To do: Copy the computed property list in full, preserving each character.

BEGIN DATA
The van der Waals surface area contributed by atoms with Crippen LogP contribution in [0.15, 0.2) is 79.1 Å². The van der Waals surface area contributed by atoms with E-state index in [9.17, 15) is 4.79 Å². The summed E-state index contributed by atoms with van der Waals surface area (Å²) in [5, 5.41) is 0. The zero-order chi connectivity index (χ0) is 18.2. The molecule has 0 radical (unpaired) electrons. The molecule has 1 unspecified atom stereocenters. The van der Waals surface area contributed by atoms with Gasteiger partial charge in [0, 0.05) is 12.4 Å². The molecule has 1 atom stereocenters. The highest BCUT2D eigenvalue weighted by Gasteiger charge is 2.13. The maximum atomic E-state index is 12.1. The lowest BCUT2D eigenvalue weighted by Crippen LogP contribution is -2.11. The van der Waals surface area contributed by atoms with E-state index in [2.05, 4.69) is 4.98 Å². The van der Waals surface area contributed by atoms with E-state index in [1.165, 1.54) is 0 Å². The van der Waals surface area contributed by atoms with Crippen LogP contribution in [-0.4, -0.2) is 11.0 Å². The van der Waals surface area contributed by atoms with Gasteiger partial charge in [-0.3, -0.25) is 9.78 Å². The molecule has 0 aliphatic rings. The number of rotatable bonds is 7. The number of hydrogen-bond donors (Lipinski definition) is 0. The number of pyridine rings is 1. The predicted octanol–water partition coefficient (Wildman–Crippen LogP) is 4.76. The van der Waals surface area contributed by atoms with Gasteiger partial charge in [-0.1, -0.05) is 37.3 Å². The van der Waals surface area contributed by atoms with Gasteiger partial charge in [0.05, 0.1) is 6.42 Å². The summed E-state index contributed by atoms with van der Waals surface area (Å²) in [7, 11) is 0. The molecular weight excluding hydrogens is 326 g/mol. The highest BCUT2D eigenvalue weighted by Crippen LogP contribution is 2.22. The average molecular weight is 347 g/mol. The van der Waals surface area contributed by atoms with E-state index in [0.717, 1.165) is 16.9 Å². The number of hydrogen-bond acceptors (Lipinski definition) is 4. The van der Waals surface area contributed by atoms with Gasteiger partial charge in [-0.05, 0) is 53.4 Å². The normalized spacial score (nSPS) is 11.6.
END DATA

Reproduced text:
The van der Waals surface area contributed by atoms with Crippen LogP contribution in [0.15, 0.2) is 79.1 Å². The van der Waals surface area contributed by atoms with E-state index in [9.17, 15) is 4.79 Å². The summed E-state index contributed by atoms with van der Waals surface area (Å²) in [5, 5.41) is 0. The zero-order chi connectivity index (χ0) is 18.2. The molecule has 0 radical (unpaired) electrons. The molecule has 1 unspecified atom stereocenters. The van der Waals surface area contributed by atoms with Gasteiger partial charge in [0, 0.05) is 12.4 Å². The molecule has 1 atom stereocenters. The highest BCUT2D eigenvalue weighted by Gasteiger charge is 2.13. The maximum atomic E-state index is 12.1. The lowest BCUT2D eigenvalue weighted by Crippen LogP contribution is -2.11. The van der Waals surface area contributed by atoms with E-state index in [2.05, 4.69) is 4.98 Å². The van der Waals surface area contributed by atoms with E-state index in [1.165, 1.54) is 0 Å². The van der Waals surface area contributed by atoms with Crippen LogP contribution in [-0.4, -0.2) is 11.0 Å². The van der Waals surface area contributed by atoms with Gasteiger partial charge in [-0.3, -0.25) is 9.78 Å². The molecule has 0 aliphatic rings. The number of rotatable bonds is 7. The number of hydrogen-bond donors (Lipinski definition) is 0. The number of pyridine rings is 1. The predicted octanol–water partition coefficient (Wildman–Crippen LogP) is 4.76. The van der Waals surface area contributed by atoms with Gasteiger partial charge in [-0.1, -0.05) is 37.3 Å². The van der Waals surface area contributed by atoms with Gasteiger partial charge in [0.05, 0.1) is 6.42 Å². The summed E-state index contributed by atoms with van der Waals surface area (Å²) in [7, 11) is 0. The molecular weight excluding hydrogens is 326 g/mol. The highest BCUT2D eigenvalue weighted by Crippen LogP contribution is 2.22. The average molecular weight is 347 g/mol. The van der Waals surface area contributed by atoms with E-state index in [0.717, 1.165) is 16.9 Å². The number of hydrogen-bond acceptors (Lipinski definition) is 4. The van der Waals surface area contributed by atoms with Gasteiger partial charge in [-0.05, 0) is 53.4 Å². The normalized spacial score (nSPS) is 11.6.